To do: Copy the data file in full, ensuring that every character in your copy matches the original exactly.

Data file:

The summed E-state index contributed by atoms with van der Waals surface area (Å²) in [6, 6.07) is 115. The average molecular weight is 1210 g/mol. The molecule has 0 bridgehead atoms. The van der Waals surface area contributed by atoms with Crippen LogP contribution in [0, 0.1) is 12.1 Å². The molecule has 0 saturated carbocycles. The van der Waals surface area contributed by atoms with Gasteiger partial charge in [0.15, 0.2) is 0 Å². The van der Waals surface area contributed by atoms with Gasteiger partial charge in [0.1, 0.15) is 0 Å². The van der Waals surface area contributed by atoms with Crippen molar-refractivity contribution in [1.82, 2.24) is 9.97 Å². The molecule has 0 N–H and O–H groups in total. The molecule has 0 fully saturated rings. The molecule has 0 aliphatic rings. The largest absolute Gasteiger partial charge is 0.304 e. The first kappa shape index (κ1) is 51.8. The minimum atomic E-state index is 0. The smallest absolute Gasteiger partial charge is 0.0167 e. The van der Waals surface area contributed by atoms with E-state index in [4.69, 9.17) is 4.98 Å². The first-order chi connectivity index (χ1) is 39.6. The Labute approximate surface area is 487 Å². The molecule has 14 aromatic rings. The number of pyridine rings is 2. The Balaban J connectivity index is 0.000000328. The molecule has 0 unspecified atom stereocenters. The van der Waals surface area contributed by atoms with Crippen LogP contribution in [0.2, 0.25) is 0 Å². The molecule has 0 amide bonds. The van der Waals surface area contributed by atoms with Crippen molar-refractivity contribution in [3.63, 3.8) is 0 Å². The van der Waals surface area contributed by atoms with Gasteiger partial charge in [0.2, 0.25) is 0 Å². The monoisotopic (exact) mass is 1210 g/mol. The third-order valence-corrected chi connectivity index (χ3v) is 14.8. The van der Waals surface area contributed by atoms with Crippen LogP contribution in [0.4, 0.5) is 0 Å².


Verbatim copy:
The summed E-state index contributed by atoms with van der Waals surface area (Å²) in [6, 6.07) is 115. The average molecular weight is 1210 g/mol. The molecule has 0 bridgehead atoms. The van der Waals surface area contributed by atoms with Crippen LogP contribution in [0, 0.1) is 12.1 Å². The molecule has 0 saturated carbocycles. The van der Waals surface area contributed by atoms with Gasteiger partial charge in [0.15, 0.2) is 0 Å². The van der Waals surface area contributed by atoms with Gasteiger partial charge in [0.1, 0.15) is 0 Å². The van der Waals surface area contributed by atoms with Crippen molar-refractivity contribution in [1.82, 2.24) is 9.97 Å². The molecule has 0 N–H and O–H groups in total. The molecule has 0 fully saturated rings. The molecule has 0 aliphatic rings. The largest absolute Gasteiger partial charge is 0.304 e. The first kappa shape index (κ1) is 51.8. The minimum atomic E-state index is 0. The smallest absolute Gasteiger partial charge is 0.0167 e. The van der Waals surface area contributed by atoms with E-state index in [4.69, 9.17) is 4.98 Å². The first-order chi connectivity index (χ1) is 39.6. The Labute approximate surface area is 487 Å². The molecule has 14 aromatic rings. The number of pyridine rings is 2. The Balaban J connectivity index is 0.000000328. The molecule has 0 unspecified atom stereocenters. The van der Waals surface area contributed by atoms with Crippen LogP contribution in [0.2, 0.25) is 0 Å². The molecule has 0 amide bonds. The van der Waals surface area contributed by atoms with Crippen molar-refractivity contribution in [3.63, 3.8) is 0 Å². The van der Waals surface area contributed by atoms with Gasteiger partial charge in [0.2, 0.25) is 0 Å². The monoisotopic (exact) mass is 1210 g/mol. The third-order valence-corrected chi connectivity index (χ3v) is 14.8. The van der Waals surface area contributed by atoms with Crippen LogP contribution in [0.4, 0.5) is 0 Å².